Kitten taped in cardboard box in Esquimalt points to bigger pandemic pet problem

Kitten taped in cardboard box in Esquimalt points to bigger pandemic pet problem
File Photo
A picture of Jelly Bean, who was found taped-up in a cardboard box on the side of the road.

A sweet little black and white kitten is lucky to be alive after being found taped inside a cardboard box in Esquimalt.

“This is a huge concern,” says Natalie Kroschinsky, an animal advocate and the founder of Dee’s Orphan Kitten Fund. “The outcome could have been tragic. If nobody had found her, she certainly would have died in that box.”

A maintenance worker found the kitty, who’s about 10-weeks-old, along the side of the road and there was a bag of food sitting beside the taped-up box.

“She actually looks like she’s been pretty well cared for,” says Dr. Eric Wilkening of McKenzie Veterinary Services, where the kitten was taken to be checked out. “Her vitals are completely normal. It looks like she’s been well-fed.”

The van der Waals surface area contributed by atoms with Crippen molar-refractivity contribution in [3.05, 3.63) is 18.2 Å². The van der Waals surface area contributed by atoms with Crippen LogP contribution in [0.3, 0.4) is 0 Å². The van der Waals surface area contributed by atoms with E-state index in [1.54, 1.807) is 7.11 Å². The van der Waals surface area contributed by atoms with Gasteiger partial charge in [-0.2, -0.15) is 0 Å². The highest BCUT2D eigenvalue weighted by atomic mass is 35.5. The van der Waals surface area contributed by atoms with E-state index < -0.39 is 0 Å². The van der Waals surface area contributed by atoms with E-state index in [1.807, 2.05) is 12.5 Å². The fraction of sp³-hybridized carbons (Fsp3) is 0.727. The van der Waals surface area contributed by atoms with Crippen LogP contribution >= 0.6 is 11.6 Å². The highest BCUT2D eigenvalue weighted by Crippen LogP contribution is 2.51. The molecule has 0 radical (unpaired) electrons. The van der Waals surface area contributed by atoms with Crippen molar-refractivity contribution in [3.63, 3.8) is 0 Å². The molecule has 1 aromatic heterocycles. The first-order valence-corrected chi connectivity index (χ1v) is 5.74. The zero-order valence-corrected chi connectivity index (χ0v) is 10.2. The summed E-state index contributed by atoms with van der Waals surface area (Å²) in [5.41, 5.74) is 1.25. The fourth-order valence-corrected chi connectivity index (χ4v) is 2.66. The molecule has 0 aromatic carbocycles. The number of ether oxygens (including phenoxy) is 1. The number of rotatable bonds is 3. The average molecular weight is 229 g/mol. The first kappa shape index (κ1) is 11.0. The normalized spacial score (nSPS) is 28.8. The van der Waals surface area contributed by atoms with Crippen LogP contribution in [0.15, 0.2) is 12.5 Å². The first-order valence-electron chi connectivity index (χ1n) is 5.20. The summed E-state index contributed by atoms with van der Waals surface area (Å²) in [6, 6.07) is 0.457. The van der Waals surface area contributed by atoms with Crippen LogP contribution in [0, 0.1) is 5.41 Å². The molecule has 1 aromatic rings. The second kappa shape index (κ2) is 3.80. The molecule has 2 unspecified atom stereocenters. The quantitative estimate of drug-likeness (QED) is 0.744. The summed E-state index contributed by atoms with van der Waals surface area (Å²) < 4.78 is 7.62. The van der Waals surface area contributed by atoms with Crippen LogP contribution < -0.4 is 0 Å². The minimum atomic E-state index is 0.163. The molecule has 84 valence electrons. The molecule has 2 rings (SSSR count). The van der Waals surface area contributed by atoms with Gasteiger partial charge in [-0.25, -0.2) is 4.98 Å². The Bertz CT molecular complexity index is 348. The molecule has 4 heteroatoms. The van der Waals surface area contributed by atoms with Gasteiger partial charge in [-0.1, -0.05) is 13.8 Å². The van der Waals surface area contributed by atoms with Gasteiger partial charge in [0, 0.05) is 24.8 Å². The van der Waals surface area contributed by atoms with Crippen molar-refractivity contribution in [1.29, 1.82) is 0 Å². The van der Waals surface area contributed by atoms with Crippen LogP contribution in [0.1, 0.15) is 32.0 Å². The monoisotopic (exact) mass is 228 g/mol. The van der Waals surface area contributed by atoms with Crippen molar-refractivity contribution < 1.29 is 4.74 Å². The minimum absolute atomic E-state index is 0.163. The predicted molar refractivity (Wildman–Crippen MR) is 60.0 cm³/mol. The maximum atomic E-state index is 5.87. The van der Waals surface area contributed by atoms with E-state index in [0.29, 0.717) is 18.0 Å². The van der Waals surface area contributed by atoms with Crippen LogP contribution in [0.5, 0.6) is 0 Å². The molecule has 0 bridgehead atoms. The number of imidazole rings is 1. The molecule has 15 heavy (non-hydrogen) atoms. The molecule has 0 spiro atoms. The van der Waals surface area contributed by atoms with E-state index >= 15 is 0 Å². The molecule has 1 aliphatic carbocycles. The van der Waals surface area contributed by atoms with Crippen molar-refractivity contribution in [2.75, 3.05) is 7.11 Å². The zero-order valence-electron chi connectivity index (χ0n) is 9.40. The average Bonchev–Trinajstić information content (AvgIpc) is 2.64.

The playful kitten, who’s been named Jelly Bean, was found near the home of a long-time Dee’s Orphan Kitten Fund volunteer.

“I greatly suspect a desperate person acted in a desperate manner because they felt they had no other recourse, no other place to turn to,” Kroschinsky says.

It’s part of a growing problem this pandemic — people dumping or surrendering pets they can longer care for.

“We’re seeing a ton more animals right now,” says Penny Stone of the Victoria Humane Society, which now has a shelter building with regular office hours. “I would say we’ve increased 50 per cent last month and before that we had increased 50 per cent then too so it’s spiralling up.”

A job loss, having to move, returning to work or just becoming overwhelmed are some of the common reasons.

Local rescues say, however, they’re here to help — and pets should never be left in a box or set free in the wild.

“We can always take them immediately but lots of times, if we can get can 24 hours notice, it’s great so we can get them into the proper foster home instead of spending time at the shelter.”

As for Jelly Bean, her prognosis is good.

“It’s great!” Dr. Eric Wilkening says. “Look at her — she’s healthy as can be! And she’s cute. I’d take her if I could.”

Jelly Bean will be up for adoption soon through Dee’s Orphan Kitten Fund.

Learn more about Dee’s Orphan Kitten Fund and the work they do with stray and feral pets in this episode of Pet CHEK.

Tess van StraatenTess van Straaten

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